Candidates for State Senator – Senatorial District 27

Vote for One

Question:  Given the road and rail transportation crisis, is there a position of the opposing party that you could support?

Carlo Leone*, Democratic Party


Yes, I am open to any ideas and solutions that can properly address the needs of our aging infrastructure. As past Chair and now Co-Chair of the Transportation committee, the responsibility to guide effective legislation is paramount. I have aways supported  all ideas and input, however the discourse must be productive, and both sides must consider compromise, otherwise we will not be able to adequately address the change required.

Jerry Bosak, Republican Party and Independent Party


The Special Transportation Funds (STF) is a separate, non- lapsing account intended to fund transportation-related purposes. But all too often, these funds are used to fund all sorts of projects that are not transportation related. After years of repeated raiding of the STF and diverting revenue promised to that fund, any large scale investment in transportation improvements must be coupled with a comprehensive and enforceable transportation lockbox.

A statutory lockbox was first passed during the 2013 recession, effective July 1, 2015, and provided that resources in the STF could only be used for transportation purposes. However, this language is not considered strong enough, so it would need to be strengthened by either tightening the statutory language, or by enacting a constitutional amendment that would protect transportation funds (a constitutional lockbox).

To be effective, a constitutional amendment must be clear and enforceable.  A transportation lockbox must also clearly capture existing as well as new sources of revenue intended to support transportation infrastructure and its maintenance. Lastly, reserving a set amount of obligation bonds dedicated solely for transportation under a state bonding cap.

Cora M. Santaguida, Green Party


No response.


Candidates for State Representative – Assembly District 141

Vote for One

Question:  Given the difficulties the legislature had passing the most recent budget, is there a fiscal position of the opposing party that you could support?

Terrie E. Wood*, Republican Party and Independent Party


Is there a fiscal position of the opposing party I could support? Yes, absolutely.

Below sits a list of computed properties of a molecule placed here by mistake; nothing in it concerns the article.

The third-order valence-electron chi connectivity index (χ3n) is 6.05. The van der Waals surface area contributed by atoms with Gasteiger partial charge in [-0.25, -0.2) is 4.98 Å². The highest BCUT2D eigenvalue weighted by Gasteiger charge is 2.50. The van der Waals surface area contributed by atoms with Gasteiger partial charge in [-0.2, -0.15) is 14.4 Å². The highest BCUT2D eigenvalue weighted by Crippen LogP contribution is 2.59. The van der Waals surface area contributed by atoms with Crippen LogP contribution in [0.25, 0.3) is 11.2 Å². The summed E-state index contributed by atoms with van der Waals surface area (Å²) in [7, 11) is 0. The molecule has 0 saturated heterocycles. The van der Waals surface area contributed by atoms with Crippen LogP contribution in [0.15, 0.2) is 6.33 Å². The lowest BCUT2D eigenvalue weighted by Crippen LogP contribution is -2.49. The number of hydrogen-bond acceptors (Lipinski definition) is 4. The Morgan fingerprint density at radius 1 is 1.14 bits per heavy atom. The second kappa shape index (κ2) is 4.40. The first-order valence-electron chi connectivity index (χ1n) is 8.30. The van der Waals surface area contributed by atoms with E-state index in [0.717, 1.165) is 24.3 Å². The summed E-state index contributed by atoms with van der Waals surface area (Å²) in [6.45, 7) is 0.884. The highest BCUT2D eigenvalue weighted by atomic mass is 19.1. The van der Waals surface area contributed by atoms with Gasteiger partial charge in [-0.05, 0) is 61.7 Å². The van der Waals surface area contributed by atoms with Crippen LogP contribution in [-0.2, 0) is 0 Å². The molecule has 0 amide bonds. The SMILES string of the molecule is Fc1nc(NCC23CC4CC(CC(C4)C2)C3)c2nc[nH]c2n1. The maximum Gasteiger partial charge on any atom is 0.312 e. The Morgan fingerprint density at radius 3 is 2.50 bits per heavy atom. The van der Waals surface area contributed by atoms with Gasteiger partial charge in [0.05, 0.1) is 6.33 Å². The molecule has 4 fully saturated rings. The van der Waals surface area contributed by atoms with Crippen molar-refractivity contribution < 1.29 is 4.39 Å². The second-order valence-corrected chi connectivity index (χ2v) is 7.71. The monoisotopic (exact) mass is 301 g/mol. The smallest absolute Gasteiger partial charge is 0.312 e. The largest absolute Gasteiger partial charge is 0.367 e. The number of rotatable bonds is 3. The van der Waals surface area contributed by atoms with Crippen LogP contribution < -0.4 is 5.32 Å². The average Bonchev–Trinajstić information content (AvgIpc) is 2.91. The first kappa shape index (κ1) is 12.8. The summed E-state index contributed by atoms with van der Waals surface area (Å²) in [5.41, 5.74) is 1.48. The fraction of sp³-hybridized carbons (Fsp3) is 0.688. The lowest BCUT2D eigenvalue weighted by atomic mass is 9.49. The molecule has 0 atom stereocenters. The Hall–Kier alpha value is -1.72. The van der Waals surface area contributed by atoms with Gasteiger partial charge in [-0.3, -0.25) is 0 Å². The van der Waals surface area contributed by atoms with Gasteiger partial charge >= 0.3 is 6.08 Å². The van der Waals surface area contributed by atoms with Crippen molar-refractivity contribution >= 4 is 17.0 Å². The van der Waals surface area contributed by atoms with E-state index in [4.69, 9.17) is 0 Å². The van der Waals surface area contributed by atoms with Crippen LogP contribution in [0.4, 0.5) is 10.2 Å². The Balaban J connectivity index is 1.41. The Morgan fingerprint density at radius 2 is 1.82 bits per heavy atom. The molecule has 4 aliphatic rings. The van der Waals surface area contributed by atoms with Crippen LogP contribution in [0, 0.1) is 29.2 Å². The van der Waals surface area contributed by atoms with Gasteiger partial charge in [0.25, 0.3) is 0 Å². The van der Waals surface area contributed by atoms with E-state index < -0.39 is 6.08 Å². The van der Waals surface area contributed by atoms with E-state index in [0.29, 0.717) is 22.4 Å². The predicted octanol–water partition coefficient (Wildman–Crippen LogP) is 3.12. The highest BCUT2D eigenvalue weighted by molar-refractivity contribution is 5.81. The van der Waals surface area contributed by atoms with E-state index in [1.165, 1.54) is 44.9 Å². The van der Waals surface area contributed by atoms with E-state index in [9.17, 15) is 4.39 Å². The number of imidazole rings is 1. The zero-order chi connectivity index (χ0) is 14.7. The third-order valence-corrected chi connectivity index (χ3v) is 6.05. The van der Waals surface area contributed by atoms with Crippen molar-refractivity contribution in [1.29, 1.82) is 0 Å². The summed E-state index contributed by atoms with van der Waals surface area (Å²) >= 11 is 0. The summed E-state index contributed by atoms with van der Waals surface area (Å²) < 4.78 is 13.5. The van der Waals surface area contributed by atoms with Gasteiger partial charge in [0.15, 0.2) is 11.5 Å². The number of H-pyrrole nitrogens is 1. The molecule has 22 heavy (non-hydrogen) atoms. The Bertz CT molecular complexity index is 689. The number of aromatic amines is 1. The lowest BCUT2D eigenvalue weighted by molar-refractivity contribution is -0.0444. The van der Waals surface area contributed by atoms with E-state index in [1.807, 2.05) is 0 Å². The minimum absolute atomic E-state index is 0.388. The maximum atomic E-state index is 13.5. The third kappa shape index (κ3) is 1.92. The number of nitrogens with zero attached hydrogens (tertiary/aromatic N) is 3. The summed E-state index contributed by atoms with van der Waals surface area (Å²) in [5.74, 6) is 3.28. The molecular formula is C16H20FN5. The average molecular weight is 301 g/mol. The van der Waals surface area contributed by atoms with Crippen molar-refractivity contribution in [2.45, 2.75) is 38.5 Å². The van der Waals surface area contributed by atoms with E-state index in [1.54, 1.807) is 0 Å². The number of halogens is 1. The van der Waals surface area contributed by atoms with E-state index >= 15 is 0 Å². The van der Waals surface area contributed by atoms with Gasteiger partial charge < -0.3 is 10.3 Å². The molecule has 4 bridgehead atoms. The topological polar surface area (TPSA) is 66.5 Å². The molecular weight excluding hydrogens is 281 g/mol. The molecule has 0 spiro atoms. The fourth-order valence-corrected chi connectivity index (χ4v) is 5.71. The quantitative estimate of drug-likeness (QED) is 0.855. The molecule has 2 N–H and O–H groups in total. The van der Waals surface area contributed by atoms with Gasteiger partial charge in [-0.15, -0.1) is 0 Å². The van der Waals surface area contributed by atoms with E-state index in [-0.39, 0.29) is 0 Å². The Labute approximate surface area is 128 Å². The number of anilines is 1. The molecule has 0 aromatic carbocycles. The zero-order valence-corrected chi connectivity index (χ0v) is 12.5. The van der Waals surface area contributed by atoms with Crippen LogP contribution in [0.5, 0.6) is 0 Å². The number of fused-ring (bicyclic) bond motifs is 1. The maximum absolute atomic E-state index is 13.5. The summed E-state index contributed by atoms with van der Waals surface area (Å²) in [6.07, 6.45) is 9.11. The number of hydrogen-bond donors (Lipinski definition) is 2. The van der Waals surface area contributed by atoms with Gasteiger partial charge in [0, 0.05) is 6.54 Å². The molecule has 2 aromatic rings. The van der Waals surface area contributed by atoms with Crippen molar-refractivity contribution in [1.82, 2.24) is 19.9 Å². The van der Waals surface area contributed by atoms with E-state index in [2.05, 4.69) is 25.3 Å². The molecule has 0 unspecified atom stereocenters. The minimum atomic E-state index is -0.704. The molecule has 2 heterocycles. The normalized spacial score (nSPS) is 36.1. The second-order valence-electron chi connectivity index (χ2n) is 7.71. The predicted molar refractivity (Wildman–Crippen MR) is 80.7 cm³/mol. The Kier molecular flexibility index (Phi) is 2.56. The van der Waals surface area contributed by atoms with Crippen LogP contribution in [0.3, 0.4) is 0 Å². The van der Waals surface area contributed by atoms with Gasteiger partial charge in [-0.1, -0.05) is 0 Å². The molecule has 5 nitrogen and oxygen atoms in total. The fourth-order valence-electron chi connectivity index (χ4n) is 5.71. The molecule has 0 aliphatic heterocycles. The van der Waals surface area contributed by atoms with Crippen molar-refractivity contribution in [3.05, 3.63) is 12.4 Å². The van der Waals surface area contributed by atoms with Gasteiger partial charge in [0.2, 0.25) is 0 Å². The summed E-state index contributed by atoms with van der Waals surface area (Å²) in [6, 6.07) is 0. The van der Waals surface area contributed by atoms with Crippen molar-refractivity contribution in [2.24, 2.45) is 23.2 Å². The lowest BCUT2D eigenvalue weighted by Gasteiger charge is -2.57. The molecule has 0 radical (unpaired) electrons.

It is critically important to build consensus around our budget to provide a path toward fiscal sustainability. A provision in the budget passed in October 2017 established the Commission on Fiscal Stability and Economic Growth. A bi-partisan Commission of fourteen people worked to come up with a plan that does exactly what the title infers, provides a comprehensive plan to stabilize our finances and grow our economy.

 This plan depends on all the provisions being implemented in concert and not a piece meal approach. There are many aspects to the plan that I think are terrific and will help our state…and there are some, I’m not so wild about. So while taken independently, I would not be in favor of some of the revenue increases, though when considered with other tax/fee decreases….a net neutral rebalancing of taxes, I would be supportive.  These are measures that will truly correct our ongoing fiscal problems rather than kicking the can down the road. To return our state to fiscal prosperity, we all need to work together with practical common sense, now more than ever.


Candidates for State Representative- Assembly District 147

Vote for One

Question:  Given the difficulties the legislature had passing the most recent budget, is there a fiscal position of the opposing party that you could support?

Matt Blumenthal, Democratic Party


I agree with many Republicans (and some Democrats) that the new $10 million Tolls Study bonded by Governor Malloy is unnecessary and wasteful. We have enough studies—it’s time for action.

Anzelmo Graziosi, Republican Party and Independent Party


As a lifelong Democrat who only recently became a Republican, I agree with Democrats on many social issues. Whether its having sensible gun legislation, women’s reproductive rights, LGBT rights and many others. My difficulty with Democrats has always been with their fiscal position of taxing and spending with little or no regard to taxpayers. They simply refuse to live within their means.